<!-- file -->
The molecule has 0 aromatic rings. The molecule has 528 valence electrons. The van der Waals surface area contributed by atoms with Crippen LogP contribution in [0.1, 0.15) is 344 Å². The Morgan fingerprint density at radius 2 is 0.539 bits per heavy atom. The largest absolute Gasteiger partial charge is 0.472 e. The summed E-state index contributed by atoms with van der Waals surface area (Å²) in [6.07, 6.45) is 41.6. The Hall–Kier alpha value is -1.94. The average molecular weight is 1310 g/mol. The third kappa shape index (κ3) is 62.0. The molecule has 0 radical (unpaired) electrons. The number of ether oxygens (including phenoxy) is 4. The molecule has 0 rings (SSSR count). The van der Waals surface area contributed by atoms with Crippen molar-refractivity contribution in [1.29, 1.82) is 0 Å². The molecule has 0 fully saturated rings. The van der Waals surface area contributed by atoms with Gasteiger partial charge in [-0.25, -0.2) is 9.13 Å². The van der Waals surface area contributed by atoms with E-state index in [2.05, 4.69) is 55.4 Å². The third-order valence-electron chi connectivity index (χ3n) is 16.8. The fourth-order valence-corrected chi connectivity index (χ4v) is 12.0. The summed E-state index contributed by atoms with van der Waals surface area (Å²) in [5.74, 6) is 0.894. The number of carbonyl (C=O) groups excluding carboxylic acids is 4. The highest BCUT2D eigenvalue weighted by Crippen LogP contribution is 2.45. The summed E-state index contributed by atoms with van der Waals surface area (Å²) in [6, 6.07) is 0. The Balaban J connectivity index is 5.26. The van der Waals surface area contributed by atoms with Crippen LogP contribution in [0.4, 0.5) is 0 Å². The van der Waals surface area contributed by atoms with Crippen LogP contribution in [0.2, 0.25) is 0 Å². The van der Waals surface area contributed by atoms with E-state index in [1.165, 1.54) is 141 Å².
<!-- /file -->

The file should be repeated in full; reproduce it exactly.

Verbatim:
The molecule has 0 aromatic rings. The molecule has 528 valence electrons. The van der Waals surface area contributed by atoms with Crippen LogP contribution in [0.1, 0.15) is 344 Å². The Morgan fingerprint density at radius 2 is 0.539 bits per heavy atom. The largest absolute Gasteiger partial charge is 0.472 e. The summed E-state index contributed by atoms with van der Waals surface area (Å²) in [6.07, 6.45) is 41.6. The Hall–Kier alpha value is -1.94. The average molecular weight is 1310 g/mol. The third kappa shape index (κ3) is 62.0. The molecule has 0 radical (unpaired) electrons. The number of ether oxygens (including phenoxy) is 4. The molecule has 0 rings (SSSR count). The van der Waals surface area contributed by atoms with Crippen molar-refractivity contribution in [1.29, 1.82) is 0 Å². The molecule has 0 fully saturated rings. The van der Waals surface area contributed by atoms with Gasteiger partial charge in [-0.25, -0.2) is 9.13 Å². The van der Waals surface area contributed by atoms with E-state index in [2.05, 4.69) is 55.4 Å². The third-order valence-electron chi connectivity index (χ3n) is 16.8. The fourth-order valence-corrected chi connectivity index (χ4v) is 12.0. The summed E-state index contributed by atoms with van der Waals surface area (Å²) in [5.74, 6) is 0.894. The number of carbonyl (C=O) groups excluding carboxylic acids is 4. The highest BCUT2D eigenvalue weighted by Crippen LogP contribution is 2.45. The summed E-state index contributed by atoms with van der Waals surface area (Å²) in [6, 6.07) is 0. The Balaban J connectivity index is 5.26. The van der Waals surface area contributed by atoms with Crippen LogP contribution in [0.4, 0.5) is 0 Å². The van der Waals surface area contributed by atoms with Crippen LogP contribution in [0.2, 0.25) is 0 Å². The van der Waals surface area contributed by atoms with E-state index in [1.165, 1.54) is 141 Å².